Translated from the Polish by Piotr Gwiazda.
Grzegorz Wróblewski, excerpts from Kopenhaga, translated by Piotr Gwiazda. Copyright © 2013. Used with permission of Zephyr Press, www.zephyrpress.org.
“Times have changed,” my aging contemporaries whisper anxiously. As we get older we do not get any younger, Henry Reed once said. The longer I think about it, the more I’m convinced they are right. Our mail carrier has been replaced by a teenager with a tattoo on his forehead that says Garbage – “Version 2.0.”
There are few old people on the streets of Copenhagen. The elderly are kept inside retirement centers and nursing homes. They die far from the world of healthy people. Far from the mobile people, productive people, people who make changes, make decisions… You very rarely see a person past seventy. Recently I was listening to the so-called Children’s Radio. Children discussing old people: Old people stink, they dress funny, have unfashionable hairdos. Old people stink, they dress funny, have unfashionable hairdos? And no grandpa or grandma to buy you ice cream? Natural selection. Usefulness or uselessness within the system. Cold pragmatism. No feelings. No humanity. (Children learn it from their parents who in turn learned it from theirs.) Welfare state.
Inside the retirement centers, professional staff: the elderly drink Gevalia coffee, play checkers tenaciously. No one dies on the street here. Death is taboo.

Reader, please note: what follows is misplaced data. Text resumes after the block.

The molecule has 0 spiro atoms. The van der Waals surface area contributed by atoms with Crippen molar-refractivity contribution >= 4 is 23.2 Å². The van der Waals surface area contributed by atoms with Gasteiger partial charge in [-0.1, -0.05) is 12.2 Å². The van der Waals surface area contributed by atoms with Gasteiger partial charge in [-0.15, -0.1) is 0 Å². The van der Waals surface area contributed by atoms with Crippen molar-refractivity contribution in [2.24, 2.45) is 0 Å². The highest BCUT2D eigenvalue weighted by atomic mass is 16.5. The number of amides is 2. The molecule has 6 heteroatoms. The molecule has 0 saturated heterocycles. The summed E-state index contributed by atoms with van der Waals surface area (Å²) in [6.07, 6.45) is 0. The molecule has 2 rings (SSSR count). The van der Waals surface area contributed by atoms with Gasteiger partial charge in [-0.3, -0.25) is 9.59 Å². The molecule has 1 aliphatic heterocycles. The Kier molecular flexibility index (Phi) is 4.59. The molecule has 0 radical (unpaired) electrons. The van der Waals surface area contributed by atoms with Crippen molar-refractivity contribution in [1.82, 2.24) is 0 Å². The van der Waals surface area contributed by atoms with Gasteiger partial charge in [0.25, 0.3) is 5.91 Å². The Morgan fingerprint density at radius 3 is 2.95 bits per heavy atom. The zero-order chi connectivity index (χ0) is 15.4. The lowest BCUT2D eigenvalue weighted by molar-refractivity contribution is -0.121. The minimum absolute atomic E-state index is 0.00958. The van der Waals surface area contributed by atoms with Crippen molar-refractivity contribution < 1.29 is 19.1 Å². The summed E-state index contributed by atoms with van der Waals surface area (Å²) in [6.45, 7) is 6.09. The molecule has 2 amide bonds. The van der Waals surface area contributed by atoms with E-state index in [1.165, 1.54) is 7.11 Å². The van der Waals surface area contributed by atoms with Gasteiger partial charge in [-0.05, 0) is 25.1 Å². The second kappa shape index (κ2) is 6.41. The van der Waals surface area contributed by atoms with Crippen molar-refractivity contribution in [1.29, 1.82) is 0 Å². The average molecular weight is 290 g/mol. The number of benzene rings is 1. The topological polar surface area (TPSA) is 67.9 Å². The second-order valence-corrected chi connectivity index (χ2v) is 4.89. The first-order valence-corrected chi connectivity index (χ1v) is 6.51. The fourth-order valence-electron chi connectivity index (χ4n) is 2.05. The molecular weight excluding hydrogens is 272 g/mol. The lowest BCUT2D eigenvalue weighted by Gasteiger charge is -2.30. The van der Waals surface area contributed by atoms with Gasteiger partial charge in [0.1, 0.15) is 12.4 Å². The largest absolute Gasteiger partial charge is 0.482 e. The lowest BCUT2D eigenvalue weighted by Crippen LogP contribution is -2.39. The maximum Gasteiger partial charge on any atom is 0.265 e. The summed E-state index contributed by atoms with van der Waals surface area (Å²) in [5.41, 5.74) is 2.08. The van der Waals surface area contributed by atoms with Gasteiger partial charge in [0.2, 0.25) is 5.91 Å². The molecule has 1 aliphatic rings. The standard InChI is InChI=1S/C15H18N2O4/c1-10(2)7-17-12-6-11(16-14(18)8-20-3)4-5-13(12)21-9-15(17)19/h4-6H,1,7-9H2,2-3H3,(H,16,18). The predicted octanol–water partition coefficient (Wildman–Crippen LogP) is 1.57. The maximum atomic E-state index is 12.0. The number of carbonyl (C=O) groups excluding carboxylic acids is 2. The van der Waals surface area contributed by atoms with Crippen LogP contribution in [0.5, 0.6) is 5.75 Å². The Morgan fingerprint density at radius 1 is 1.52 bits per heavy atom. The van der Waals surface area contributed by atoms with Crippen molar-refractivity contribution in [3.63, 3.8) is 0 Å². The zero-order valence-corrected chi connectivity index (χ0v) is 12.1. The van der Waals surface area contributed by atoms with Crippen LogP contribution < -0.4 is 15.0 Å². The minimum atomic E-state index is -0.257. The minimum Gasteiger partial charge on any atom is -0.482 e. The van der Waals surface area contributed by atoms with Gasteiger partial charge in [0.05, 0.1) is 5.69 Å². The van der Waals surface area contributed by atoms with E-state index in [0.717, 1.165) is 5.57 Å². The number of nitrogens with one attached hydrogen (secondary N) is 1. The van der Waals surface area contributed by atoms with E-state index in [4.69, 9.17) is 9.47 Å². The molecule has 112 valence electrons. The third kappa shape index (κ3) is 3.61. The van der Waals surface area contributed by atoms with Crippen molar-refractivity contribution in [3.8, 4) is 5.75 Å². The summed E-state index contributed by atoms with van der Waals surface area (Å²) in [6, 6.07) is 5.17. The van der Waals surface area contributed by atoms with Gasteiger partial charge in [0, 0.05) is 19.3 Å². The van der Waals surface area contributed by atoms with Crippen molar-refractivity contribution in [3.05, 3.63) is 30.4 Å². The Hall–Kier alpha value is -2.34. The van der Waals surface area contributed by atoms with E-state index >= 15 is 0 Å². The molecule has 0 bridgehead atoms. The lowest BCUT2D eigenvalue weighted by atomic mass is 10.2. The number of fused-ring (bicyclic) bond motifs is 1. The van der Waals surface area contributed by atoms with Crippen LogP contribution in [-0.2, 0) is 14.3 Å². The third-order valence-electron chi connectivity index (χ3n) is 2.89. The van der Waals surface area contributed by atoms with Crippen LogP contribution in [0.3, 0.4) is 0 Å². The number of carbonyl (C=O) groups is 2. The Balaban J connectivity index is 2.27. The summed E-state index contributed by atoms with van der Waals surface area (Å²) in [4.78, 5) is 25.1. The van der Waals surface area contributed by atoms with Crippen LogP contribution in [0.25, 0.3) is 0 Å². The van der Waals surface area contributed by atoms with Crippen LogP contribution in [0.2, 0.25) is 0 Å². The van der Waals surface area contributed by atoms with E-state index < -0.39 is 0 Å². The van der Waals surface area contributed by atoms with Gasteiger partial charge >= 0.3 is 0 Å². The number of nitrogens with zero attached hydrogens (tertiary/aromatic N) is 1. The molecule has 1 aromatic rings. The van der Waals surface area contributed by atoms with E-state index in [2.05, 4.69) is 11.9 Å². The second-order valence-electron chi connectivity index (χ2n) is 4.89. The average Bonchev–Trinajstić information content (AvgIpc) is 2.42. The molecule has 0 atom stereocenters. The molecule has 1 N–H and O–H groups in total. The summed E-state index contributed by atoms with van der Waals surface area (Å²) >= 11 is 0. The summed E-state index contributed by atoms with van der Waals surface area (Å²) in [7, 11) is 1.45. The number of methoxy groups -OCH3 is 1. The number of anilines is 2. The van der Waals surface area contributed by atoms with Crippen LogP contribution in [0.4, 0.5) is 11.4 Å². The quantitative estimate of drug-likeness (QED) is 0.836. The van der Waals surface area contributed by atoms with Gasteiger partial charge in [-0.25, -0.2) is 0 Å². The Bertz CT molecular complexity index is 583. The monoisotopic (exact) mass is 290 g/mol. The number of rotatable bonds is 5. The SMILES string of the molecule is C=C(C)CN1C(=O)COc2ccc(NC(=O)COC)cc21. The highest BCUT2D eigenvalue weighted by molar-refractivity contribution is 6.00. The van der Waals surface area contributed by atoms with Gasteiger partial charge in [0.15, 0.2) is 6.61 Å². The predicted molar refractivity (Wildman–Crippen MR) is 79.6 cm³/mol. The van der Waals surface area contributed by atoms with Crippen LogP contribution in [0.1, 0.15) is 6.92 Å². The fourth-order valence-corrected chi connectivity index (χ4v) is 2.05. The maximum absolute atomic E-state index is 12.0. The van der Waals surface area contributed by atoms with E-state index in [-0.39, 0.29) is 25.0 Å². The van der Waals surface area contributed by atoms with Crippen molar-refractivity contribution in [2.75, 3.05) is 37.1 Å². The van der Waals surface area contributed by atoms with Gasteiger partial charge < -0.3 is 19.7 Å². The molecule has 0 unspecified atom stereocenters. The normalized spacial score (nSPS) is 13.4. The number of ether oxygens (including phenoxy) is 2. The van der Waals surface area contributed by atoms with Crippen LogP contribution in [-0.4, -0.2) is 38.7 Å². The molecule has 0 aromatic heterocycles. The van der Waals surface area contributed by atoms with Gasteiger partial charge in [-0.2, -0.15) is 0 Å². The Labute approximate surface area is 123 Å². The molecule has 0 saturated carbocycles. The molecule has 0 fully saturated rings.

Two of the world’s leading murderers, Khieu Samphan and Nuon Chea, have returned to Phnom Penh. Of course they expressed contrition. (There was plenty to apologize for!) There was also this cosmic commentary… Nuon Chea turned out to be (unexpectedly) a lover of animals: Of course I am sorry, but not only about the loss of human life. I am also sorry about the death of animals. People and animals perished together, just because we wanted to win the war. Khieu Samphan summed up the matter more succinctly: Let’s forget the past and concentrate on our country’s future.
Date palms on Plaça Reial. (In Barcelona children still get slapped in the face.) Prostitutes and toothless Catalan lottery vendors dreamily stare at the streetlamps of Master Gaudí. Will he be made a saint? (Associació pro Beatificació d’Antoni Gaudí is assiduously collecting signatures.) The local idiot Federico presents me with a dead parrot. (Here everyone ends up like this!) I open another bottle of sparkling wine. Assimilation? Am I going to move permanently to the South? The next day – to the edge of the world? I wake up in Copenhagen again. Rain, the sound of ship horns, smoked mackerel… Everyone has their own “decor.” A weakness for pickles or for the paintings of Tadeusz Brzozowski? You’ve got to fight it. Mix drinks, destabilize the mind. Yet even then you always return to the starting point. The Master Plan; your hard-wired appetites; people you are going to meet; death.
What if even in the afterlife you have to know foreign languages? Since I have already suffered so much trying to speak Danish, make sure to assign me to the Polish zone…
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